“Socrates said that unexamined life is not worth living. Perhaps it’s time to inventory the imprints and anchors in our own life.” Dan Ariely
Most of the times I do a testing activity, I face new intellectually challenging problems. Considering that there is no bullet-proof recipe for solving these problems, how can I improve in using my skills to find the solutions?
The key lies in reflection. By evaluating the skills we use, and how we genuinely use them when solving a testing problem without aiming to control their use, we can learn a great deal about our personal testing skills and get hints on how to improve them.
The premise I start from is that from your day-to-day experiences you can gather valuable learning material. This is why my goal is to provide you with a framework that you can use to examine this material, and what set of skills you employ in each situation.
In this workshop we will focus on doing, and on practicing with this framework.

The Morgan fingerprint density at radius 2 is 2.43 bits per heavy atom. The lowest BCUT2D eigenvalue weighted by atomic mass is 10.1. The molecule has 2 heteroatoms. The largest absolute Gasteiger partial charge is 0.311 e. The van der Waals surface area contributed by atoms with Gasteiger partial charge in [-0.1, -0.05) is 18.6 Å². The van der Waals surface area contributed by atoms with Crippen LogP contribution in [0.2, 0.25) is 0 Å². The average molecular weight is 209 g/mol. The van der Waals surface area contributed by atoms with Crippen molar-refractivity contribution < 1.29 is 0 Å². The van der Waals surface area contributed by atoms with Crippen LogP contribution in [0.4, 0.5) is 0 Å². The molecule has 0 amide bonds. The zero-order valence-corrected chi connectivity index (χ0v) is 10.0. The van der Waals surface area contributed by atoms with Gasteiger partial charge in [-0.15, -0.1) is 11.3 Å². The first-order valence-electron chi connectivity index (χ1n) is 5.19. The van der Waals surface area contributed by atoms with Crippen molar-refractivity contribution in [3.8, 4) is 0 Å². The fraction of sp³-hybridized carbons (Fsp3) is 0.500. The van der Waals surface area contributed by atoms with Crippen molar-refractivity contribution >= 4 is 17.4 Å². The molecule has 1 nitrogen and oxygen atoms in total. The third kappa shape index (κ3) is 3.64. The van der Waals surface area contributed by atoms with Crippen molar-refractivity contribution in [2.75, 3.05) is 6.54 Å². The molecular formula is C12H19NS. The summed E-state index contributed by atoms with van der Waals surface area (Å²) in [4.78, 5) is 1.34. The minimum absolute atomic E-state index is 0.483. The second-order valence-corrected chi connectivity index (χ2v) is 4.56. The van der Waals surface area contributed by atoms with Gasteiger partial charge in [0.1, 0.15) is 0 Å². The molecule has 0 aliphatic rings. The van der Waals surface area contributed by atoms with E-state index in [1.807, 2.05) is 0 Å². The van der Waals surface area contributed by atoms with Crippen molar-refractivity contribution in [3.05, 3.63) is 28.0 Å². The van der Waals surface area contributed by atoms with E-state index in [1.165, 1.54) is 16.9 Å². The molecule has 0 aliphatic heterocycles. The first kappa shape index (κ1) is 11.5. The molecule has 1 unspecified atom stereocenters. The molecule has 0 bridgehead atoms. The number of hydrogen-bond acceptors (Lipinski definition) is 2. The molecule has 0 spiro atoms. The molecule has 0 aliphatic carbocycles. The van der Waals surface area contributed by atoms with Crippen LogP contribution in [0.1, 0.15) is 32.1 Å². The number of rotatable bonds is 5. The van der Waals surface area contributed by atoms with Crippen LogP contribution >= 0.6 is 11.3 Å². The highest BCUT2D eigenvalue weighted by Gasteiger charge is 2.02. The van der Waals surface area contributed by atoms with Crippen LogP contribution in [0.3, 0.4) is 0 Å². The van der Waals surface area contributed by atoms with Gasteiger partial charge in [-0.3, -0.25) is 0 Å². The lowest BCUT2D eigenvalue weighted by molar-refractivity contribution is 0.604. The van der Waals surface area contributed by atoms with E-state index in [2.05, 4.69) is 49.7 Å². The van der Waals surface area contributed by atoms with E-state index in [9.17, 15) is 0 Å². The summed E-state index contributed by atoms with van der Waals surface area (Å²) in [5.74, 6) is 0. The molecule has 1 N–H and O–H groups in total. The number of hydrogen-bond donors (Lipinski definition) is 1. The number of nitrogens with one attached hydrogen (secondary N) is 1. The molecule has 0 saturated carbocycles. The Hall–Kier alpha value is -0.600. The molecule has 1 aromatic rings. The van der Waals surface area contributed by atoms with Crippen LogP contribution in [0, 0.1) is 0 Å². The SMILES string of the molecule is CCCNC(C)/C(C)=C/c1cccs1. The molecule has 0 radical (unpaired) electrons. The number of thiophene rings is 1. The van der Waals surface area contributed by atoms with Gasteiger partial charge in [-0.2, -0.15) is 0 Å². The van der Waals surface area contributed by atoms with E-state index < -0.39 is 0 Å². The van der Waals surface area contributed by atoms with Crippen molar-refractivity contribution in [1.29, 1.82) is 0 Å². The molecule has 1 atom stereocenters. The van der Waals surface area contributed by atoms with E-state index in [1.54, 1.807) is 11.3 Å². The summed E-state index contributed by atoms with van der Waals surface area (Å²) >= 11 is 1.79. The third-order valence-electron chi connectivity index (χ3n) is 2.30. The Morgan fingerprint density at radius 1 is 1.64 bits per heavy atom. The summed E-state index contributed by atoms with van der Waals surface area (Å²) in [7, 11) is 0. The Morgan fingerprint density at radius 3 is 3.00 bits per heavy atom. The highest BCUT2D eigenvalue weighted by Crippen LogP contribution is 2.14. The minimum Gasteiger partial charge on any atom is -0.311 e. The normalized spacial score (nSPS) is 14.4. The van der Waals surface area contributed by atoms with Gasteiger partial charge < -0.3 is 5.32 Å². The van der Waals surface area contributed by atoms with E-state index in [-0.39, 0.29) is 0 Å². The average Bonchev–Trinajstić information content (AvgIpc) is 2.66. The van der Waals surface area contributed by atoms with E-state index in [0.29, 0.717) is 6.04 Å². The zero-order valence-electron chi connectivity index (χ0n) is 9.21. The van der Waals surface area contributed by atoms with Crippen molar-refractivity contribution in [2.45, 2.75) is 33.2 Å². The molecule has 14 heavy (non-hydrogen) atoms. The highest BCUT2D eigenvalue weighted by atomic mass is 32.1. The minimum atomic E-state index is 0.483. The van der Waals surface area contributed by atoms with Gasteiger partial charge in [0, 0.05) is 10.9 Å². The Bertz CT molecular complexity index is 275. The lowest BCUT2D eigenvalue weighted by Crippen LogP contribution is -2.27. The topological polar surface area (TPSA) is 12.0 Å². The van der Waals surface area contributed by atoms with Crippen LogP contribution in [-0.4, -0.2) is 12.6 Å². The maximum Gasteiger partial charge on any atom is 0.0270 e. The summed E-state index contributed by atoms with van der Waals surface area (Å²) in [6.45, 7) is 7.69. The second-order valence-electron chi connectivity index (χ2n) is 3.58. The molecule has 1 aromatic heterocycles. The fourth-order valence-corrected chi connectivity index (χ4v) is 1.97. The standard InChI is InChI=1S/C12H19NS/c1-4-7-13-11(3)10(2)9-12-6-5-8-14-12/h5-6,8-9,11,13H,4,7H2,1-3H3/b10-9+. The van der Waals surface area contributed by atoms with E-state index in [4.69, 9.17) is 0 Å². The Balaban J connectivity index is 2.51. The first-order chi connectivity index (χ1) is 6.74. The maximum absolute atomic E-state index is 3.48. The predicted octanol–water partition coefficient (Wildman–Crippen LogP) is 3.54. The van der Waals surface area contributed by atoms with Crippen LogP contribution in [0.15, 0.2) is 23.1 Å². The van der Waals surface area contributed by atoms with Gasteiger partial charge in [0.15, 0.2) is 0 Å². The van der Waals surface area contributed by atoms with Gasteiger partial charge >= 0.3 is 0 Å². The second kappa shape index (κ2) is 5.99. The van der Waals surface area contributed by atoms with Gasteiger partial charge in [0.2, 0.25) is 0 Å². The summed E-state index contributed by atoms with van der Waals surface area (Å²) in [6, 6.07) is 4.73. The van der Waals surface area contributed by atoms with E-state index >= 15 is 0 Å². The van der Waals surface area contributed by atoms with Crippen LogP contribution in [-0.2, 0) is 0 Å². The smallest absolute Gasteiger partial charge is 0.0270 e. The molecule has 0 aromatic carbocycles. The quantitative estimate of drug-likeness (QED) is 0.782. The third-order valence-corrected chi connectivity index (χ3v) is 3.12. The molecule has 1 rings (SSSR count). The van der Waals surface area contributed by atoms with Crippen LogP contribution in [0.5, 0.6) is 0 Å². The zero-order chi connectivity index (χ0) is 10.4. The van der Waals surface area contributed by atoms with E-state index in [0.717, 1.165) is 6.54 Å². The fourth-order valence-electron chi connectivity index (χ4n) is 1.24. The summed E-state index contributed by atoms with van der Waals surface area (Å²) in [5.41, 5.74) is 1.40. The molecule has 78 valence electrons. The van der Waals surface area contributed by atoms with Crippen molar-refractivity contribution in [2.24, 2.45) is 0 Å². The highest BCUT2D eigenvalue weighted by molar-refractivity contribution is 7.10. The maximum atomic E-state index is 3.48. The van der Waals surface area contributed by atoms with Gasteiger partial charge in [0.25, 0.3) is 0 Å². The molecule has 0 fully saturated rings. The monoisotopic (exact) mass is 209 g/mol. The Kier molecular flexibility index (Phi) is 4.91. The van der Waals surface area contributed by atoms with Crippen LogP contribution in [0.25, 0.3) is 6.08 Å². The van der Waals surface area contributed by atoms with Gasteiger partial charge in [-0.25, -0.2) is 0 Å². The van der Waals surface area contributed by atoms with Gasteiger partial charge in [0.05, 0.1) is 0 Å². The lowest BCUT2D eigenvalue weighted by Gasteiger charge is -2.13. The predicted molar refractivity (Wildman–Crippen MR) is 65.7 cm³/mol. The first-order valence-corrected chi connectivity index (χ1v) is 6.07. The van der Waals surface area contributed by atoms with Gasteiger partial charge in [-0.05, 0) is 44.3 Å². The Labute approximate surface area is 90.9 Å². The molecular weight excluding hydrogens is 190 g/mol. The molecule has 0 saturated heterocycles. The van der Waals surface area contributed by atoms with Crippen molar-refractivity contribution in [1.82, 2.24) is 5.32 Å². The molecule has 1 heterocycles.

In the first part you will get to work in groups of 3-4 persons and explore some black-box devices with the aim of discovering their pattern (based on James Lyndsay’s exploratory testing machines – http://www.workroom-productions.com/black_box_machines.html). During the debrief and feedback section, you will start building the map of your own testing skills.
In the second part you will practice reflection on a specific past experience you had in the realms of testing, in relation to your skills.
We will close by collaborating on creating a testing skills map with skills categories.
- Instead of a standard set of needed skills in testing, we will discover how diverse the skillset of a tester can be
- When solving a testing problem, you use a combination of skills, and their interaction can be more relevant and interesting than the individual skills you employ.
- The skills you have available constrain your approaches in testing / how your skills influence your approach
- You can grow your skills by using them
Equipment: Laptop is necessary.
Workshop will be in English.